The worst cycling article I've ever read

The Atlantic posted an article penned by Ian Bogost titled “The E-bike is a monstrosity.” Clearly, the rage-click market is so strong that even established players want to get a slice of the pie.

But this article was so infuriating, I felt compelled to write something to call out how ridiculous it is.

Even the byline, “Neither bicycle nor motorbike, the two-wheeler’s future demands an identity of its own,” is abjectly wrong. No one — absolutely no one — buys an eBike thinking it’s a motorbike. No one has ever looked at a cyclist on an eBike, no matter how absurd or futuristic the design may be, and thought that this was supplanted as a motorcyclist.

Moreover, not a single person on a bike or eBike differentiates the user persona on each piece of technology in a subcategory. No one — absolutely no one — thinks of an eBike cyclist as someone with a unique persona or identity outside of the realm of cyclist. The only sub-categorised personas in cycling are those clad in Lycra, and normal people.

This article has another ridiculous hot-take in almost every paragraph. It’s actually difficult to disseminate the nonsense and consider the perspective of the author to empathise with them.

E-bikes, by contrast, allow a motor to assist the rider, reducing exertion and thereby delivering you to the office or cheesemonger with a dry brow and dry armpits. But in exchange for that polish, an e-bike rider gets less exercise than the equivalent trip under full pedal.

I can’t fathom why this is a bad thing. The article is trying to paint cycling on an eBike as a problem because it’s easier to cycle on them. This is the first time I’ve read a journalist write that opening cycling up to everyone by making it less physically demanding is a bad thing.

All the downsides of biking still remain, without the satisfaction of persisting in the face of adversity.

I rarely cycle to get exercise. It’s why I don’t own any branded Lycra. Instead, I cycle to get from A to B, often while carrying stuff in a pannier bag. I’m not doing it to shed a few kilos. But even then, you do a workout on an eBike. If I wanted to go full-fitness, I’d get a much better suited bicycle and climb some mountains, or (as the author actually points out in his own ridiculous article), a stationary exercise bike for my house.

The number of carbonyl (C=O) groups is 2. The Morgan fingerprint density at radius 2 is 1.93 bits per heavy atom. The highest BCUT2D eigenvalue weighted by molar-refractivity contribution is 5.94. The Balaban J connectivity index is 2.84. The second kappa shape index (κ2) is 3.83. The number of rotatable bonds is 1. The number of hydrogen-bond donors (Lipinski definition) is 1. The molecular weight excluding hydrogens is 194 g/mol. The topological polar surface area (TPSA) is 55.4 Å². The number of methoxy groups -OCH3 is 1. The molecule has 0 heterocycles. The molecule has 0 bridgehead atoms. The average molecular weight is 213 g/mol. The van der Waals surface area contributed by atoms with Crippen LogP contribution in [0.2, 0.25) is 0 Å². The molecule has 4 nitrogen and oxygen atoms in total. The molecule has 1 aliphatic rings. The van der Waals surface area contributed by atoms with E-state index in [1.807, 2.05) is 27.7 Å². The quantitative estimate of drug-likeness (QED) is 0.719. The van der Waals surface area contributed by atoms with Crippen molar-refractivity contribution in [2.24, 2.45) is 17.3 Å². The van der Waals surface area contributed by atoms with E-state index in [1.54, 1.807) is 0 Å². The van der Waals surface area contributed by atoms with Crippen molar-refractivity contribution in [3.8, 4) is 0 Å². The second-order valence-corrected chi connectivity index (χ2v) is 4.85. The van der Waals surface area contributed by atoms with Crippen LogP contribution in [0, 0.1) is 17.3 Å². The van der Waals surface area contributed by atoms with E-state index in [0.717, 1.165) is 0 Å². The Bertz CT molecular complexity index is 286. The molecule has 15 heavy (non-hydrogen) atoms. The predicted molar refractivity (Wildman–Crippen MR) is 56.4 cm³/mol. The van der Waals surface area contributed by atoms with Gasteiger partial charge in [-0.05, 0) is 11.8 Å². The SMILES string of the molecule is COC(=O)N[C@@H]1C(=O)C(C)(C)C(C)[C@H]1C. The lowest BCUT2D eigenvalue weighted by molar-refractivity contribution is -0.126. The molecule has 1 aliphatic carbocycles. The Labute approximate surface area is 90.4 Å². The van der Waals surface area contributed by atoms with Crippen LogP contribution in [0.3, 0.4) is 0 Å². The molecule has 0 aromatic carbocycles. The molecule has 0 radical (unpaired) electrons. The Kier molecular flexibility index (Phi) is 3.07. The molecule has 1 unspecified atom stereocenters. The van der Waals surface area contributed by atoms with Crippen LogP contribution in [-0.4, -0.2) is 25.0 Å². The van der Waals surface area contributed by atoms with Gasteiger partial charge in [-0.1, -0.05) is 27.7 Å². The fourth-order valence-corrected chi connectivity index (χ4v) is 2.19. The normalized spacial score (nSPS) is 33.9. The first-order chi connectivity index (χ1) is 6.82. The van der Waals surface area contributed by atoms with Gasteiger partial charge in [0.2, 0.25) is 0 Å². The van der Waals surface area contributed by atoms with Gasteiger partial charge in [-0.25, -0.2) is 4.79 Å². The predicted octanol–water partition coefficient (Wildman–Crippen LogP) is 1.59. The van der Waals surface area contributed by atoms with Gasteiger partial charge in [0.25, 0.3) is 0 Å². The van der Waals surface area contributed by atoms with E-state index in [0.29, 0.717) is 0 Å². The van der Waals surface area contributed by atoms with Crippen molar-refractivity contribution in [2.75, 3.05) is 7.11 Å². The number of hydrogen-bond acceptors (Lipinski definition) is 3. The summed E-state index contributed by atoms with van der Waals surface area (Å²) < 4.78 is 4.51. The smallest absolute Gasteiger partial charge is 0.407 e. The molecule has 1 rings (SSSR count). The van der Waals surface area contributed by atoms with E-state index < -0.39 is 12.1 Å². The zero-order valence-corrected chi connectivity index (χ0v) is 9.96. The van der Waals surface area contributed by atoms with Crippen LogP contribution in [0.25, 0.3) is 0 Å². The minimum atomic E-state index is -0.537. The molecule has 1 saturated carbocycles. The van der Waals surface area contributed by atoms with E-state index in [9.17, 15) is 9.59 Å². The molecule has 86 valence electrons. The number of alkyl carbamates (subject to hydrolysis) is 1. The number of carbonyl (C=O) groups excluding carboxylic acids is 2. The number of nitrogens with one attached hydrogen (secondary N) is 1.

The article seems to think if you’re not a Lycra’d-up cyclist exclusively choosing uphill battles on your tracking app to arrive at your destination sweating and a few kilo’s lighter, are you even cycling? As if the primary modus operandi of cycling isn't as a convenient & active mode of transport.

Currently, e-bikes are trapped in the weird smear between pathetic, loser bicycles and pitiable, low-end motorbikes. Especially in America, where bike infrastructure is far less developed than in the small, flat nations of Northern Europe that cycling advocates like to exalt as a model, e-bikes have become kind of a nuisance.

How would a cyclist-for-fitness enthusiast get any sweat out in the flatlands of Northern Europe? I posit they must all exclusively commute through the Pyrenees. Daily. Then they will satisfy the author.

The author follows the above quote up about the dangers of speedy eBike riders. Without acknowledging that the EU has a mandated 25kph speed limit on them, something the US manufacturers can ignore, but seem to take on-board as a global feature.

I wonder does the author ever cook food on an electric/gas hob, or does he insist on hunting his own food, cooked on a fire he makes with stones and flint sourced in woodlands?

I digress. I could quote every paragraph and get some pleasure from laughing at how ridiculous a hot take it is. But there’s just no point. The author is naive in his approach to this clickbait article. But then, is he really? I just wrote 696 words on it.